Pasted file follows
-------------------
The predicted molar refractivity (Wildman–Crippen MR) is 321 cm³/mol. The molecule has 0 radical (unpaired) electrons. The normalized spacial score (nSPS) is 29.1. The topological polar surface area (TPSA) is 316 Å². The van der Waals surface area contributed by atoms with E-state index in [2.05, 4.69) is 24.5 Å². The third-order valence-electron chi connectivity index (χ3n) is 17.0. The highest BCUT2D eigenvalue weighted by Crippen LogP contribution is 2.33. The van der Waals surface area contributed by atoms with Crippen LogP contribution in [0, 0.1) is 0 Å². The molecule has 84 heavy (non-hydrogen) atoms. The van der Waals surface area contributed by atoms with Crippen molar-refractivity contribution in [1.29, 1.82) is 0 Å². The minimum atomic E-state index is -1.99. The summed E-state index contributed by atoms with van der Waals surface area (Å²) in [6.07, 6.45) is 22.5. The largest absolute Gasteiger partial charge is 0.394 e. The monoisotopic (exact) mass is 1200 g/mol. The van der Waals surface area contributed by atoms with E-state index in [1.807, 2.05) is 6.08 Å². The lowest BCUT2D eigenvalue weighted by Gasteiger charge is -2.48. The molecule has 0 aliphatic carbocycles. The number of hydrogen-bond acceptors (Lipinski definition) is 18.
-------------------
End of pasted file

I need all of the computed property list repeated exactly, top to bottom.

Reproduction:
The predicted molar refractivity (Wildman–Crippen MR) is 321 cm³/mol. The molecule has 0 radical (unpaired) electrons. The normalized spacial score (nSPS) is 29.1. The topological polar surface area (TPSA) is 316 Å². The van der Waals surface area contributed by atoms with E-state index in [2.05, 4.69) is 24.5 Å². The third-order valence-electron chi connectivity index (χ3n) is 17.0. The highest BCUT2D eigenvalue weighted by Crippen LogP contribution is 2.33. The van der Waals surface area contributed by atoms with Crippen LogP contribution in [0, 0.1) is 0 Å². The molecule has 84 heavy (non-hydrogen) atoms. The van der Waals surface area contributed by atoms with Crippen molar-refractivity contribution in [1.29, 1.82) is 0 Å². The minimum atomic E-state index is -1.99. The summed E-state index contributed by atoms with van der Waals surface area (Å²) in [6.07, 6.45) is 22.5. The largest absolute Gasteiger partial charge is 0.394 e. The monoisotopic (exact) mass is 1200 g/mol. The van der Waals surface area contributed by atoms with E-state index in [1.807, 2.05) is 6.08 Å². The lowest BCUT2D eigenvalue weighted by Gasteiger charge is -2.48. The molecule has 0 aliphatic carbocycles. The number of hydrogen-bond acceptors (Lipinski definition) is 18.